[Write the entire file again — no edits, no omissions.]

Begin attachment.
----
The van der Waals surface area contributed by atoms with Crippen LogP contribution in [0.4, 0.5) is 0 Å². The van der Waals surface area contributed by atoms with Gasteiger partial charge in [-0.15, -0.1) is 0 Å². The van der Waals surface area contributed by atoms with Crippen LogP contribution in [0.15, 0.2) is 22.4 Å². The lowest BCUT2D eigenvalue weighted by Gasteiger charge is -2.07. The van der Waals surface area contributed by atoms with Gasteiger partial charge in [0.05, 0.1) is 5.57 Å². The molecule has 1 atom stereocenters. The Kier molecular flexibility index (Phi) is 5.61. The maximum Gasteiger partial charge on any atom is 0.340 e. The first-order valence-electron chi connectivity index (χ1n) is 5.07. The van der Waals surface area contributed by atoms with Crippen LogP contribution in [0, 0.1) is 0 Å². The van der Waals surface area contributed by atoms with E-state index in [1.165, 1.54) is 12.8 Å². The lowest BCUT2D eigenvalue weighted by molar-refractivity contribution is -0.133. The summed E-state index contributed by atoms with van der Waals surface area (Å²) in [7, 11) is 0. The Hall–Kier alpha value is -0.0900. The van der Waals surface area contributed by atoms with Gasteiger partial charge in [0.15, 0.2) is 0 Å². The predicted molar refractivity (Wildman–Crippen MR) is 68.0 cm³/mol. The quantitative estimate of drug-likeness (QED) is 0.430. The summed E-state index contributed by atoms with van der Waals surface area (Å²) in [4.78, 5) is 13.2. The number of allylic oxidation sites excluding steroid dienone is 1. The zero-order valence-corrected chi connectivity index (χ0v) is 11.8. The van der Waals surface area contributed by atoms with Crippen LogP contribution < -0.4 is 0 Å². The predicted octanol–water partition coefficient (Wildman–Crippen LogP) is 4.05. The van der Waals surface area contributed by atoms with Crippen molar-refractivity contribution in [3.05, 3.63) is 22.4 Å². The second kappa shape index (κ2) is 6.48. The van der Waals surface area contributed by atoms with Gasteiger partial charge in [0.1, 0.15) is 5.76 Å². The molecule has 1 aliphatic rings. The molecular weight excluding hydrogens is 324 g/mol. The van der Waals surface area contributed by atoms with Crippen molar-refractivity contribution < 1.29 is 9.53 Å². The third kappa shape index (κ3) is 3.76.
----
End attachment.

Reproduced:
The van der Waals surface area contributed by atoms with Crippen LogP contribution in [0.4, 0.5) is 0 Å². The van der Waals surface area contributed by atoms with Gasteiger partial charge in [-0.15, -0.1) is 0 Å². The van der Waals surface area contributed by atoms with Crippen LogP contribution in [0.15, 0.2) is 22.4 Å². The lowest BCUT2D eigenvalue weighted by Gasteiger charge is -2.07. The van der Waals surface area contributed by atoms with Gasteiger partial charge in [0.05, 0.1) is 5.57 Å². The molecule has 1 atom stereocenters. The Kier molecular flexibility index (Phi) is 5.61. The maximum Gasteiger partial charge on any atom is 0.340 e. The first-order valence-electron chi connectivity index (χ1n) is 5.07. The van der Waals surface area contributed by atoms with Crippen LogP contribution in [0, 0.1) is 0 Å². The van der Waals surface area contributed by atoms with E-state index in [1.165, 1.54) is 12.8 Å². The lowest BCUT2D eigenvalue weighted by molar-refractivity contribution is -0.133. The summed E-state index contributed by atoms with van der Waals surface area (Å²) in [7, 11) is 0. The Hall–Kier alpha value is -0.0900. The van der Waals surface area contributed by atoms with Gasteiger partial charge in [0.15, 0.2) is 0 Å². The predicted molar refractivity (Wildman–Crippen MR) is 68.0 cm³/mol. The quantitative estimate of drug-likeness (QED) is 0.430. The summed E-state index contributed by atoms with van der Waals surface area (Å²) in [4.78, 5) is 13.2. The number of allylic oxidation sites excluding steroid dienone is 1. The zero-order valence-corrected chi connectivity index (χ0v) is 11.8. The van der Waals surface area contributed by atoms with Crippen LogP contribution < -0.4 is 0 Å². The predicted octanol–water partition coefficient (Wildman–Crippen LogP) is 4.05. The van der Waals surface area contributed by atoms with Crippen molar-refractivity contribution in [3.05, 3.63) is 22.4 Å². The second kappa shape index (κ2) is 6.48. The van der Waals surface area contributed by atoms with Gasteiger partial charge in [0.1, 0.15) is 5.76 Å². The molecule has 1 aliphatic rings. The molecular weight excluding hydrogens is 324 g/mol. The van der Waals surface area contributed by atoms with Crippen molar-refractivity contribution < 1.29 is 9.53 Å². The third kappa shape index (κ3) is 3.76.